Most rental car outlets allow cars to be dropped off in a different location. If the drop-off location is relatively close, some companies will not charge any additional fee, but if the location is further away, a drop-off fee will be charged. Details depend on each company, but the fees tend to be quite high for large distances, e.g. they can be several 10,000 yen for a Tokyo car to be dropped off in Kyoto. Note that most companies do not allow cars rented inside of Hokkaido to be dropped off outside of Hokkaido and vice versa.

A variety of supplemental options can be rented with your car such as child seats and snow tires, although snow tires are free of charge in snowy regions of Japan during winter.

Car Ferries

Car ferries are numerous in the island country of Japan. While it is relatively inexpensive to bring cars onto short-distance ferries (e.g. to Sakurajima or between Kumamoto and the Shimabara Peninsula); they can be very expensive on medium to long distances (e.g. to Rishiri, Rebun, Sado or Yakushima). In such cases it can be more economical to rent a separate car on the other side.

Winter Driving

Many regions of central and northern Japan get covered in large amounts of snow during the winter months, which can result in roads being covered by snow or ice. Snow tires are provided by default when renting a car in snowy regions. Foreign tourists without winter driving experience should avoid renting a car in areas where there is a risk of encountering winter driving conditions.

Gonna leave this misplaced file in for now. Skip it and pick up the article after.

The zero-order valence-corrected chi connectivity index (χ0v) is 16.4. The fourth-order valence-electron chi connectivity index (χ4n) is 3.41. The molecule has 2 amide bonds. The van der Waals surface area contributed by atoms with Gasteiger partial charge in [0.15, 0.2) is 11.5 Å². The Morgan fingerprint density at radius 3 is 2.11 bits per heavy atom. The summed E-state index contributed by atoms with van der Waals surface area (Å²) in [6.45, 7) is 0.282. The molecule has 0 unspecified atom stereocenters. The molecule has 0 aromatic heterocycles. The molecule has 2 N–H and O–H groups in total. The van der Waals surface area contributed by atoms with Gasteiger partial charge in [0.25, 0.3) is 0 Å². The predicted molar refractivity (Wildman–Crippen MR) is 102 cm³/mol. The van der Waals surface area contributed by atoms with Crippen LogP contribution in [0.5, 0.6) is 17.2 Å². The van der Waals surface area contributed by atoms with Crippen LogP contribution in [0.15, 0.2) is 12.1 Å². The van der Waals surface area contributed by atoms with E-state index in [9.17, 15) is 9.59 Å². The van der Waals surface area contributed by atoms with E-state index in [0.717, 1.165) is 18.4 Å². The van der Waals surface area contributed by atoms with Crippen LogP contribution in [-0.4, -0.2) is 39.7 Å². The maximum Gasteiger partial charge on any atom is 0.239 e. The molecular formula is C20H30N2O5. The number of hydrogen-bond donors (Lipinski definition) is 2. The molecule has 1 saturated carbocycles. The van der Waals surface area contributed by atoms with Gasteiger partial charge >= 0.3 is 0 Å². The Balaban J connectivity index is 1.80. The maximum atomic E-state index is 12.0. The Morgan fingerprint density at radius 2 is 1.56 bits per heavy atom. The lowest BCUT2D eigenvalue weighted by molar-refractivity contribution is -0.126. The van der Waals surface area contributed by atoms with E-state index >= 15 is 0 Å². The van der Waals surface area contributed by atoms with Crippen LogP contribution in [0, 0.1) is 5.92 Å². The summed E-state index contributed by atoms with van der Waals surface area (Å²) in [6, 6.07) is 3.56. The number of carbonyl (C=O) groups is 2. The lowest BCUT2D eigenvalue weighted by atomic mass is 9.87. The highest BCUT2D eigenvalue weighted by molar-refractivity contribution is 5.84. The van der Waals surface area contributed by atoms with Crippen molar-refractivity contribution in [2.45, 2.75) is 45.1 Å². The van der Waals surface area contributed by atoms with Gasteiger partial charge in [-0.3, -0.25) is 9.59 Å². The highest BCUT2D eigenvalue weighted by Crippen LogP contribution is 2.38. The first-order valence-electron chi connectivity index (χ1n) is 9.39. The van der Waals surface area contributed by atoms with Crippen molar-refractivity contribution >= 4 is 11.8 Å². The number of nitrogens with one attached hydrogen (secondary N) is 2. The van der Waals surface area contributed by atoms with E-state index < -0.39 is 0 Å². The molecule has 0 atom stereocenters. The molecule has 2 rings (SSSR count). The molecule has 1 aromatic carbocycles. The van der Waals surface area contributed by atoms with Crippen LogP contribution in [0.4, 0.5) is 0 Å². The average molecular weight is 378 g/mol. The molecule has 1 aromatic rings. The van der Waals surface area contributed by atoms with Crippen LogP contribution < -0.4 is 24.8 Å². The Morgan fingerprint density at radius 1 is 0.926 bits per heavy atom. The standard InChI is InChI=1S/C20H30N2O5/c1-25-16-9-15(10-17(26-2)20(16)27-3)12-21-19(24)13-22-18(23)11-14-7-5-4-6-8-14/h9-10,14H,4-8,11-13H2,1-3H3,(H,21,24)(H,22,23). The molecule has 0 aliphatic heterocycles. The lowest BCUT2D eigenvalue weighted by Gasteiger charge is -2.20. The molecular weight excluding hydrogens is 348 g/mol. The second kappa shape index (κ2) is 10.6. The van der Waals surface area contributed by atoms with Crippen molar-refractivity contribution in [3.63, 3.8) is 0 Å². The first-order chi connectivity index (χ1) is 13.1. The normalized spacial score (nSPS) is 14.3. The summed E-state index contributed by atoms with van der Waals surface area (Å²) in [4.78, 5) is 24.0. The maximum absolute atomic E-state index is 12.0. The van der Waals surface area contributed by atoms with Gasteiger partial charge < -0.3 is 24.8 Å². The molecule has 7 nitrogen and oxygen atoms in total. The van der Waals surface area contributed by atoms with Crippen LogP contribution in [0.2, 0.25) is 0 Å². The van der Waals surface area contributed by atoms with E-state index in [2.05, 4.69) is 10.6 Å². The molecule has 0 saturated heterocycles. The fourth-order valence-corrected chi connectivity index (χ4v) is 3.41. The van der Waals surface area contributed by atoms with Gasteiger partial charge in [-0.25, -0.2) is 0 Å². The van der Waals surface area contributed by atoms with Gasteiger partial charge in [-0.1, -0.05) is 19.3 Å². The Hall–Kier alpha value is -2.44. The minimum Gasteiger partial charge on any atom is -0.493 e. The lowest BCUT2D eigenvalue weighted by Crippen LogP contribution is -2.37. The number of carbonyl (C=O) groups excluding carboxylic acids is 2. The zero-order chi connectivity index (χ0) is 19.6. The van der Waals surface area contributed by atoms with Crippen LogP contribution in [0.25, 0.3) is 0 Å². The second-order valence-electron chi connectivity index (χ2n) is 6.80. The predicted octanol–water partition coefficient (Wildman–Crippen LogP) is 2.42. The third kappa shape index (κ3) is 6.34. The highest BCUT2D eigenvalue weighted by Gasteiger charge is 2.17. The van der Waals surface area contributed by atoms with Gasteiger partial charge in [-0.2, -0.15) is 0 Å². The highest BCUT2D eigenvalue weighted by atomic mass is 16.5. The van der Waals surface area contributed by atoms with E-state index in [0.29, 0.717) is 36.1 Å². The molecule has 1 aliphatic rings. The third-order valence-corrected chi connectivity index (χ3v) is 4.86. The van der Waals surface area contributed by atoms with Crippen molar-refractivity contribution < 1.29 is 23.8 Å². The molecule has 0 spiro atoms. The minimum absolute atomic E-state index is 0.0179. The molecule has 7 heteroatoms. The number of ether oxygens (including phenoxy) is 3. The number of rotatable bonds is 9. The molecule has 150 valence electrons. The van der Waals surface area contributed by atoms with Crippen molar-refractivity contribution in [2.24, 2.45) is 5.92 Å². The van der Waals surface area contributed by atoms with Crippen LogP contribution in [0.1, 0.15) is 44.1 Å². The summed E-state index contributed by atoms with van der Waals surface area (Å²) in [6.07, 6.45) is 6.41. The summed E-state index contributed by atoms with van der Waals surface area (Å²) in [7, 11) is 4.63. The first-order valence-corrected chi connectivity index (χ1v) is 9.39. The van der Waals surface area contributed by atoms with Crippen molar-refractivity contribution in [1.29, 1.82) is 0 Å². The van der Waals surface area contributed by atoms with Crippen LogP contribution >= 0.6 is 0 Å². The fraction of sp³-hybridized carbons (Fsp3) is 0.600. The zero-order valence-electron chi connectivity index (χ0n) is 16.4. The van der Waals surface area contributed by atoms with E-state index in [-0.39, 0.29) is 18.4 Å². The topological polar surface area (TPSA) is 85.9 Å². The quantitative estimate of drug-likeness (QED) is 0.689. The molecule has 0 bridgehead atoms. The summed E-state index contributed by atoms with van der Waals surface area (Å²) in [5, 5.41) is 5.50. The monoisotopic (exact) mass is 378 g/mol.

GPS Navigation

Most rental cars come with a GPS navigation system built into the dash. The systems in some vehicles can be set to display the map and menus and to read directions in English, however English capable systems are not available from every rental company or outlet. Whether the GPS system is in English or not, most users will find it easiest to input destinations by their phone number.

Gas Stations

Gas stations are found all across Japan. They traditionally provide full service, although self service stations have greatly increased over recent years. Many gas stations close during the night, while others are open 24 hours. A liter of regular gasoline costs roughly 150 yen (as of March 2014). High octane gas and diesel are also widely available. Payment is possible by credit card or cash.

Getting gas at a full service (full) station requires some simple Japanese. When you pull into the station, an attendant may direct you to a stall. Park, open your window and shut off your car. Tell the attendant what kind of gas (e.g. “regular”), how much (e.g. “mantan” for full tank) and how you will pay (e.g. “credit card”). He may give you a wet towel to clean your dash or ask to take your garbage. When finished he may ask which direction you wish to leave and then direct you out into traffic.

Self service (self) stations only provide Japanese language menus. If in trouble, an attendant should be present and able to help you. Note that when paying by cash, the change machine is often a separate machine or inside the gas station building.

Rental cars are supposed to be returned with a full tank of gasoline, however, some outlets offer reasonable rates for re-tanking cars at the outlet. When returning a car with full tank, some outlets may ask you to provide the receipt from the gas station as proof.

Parking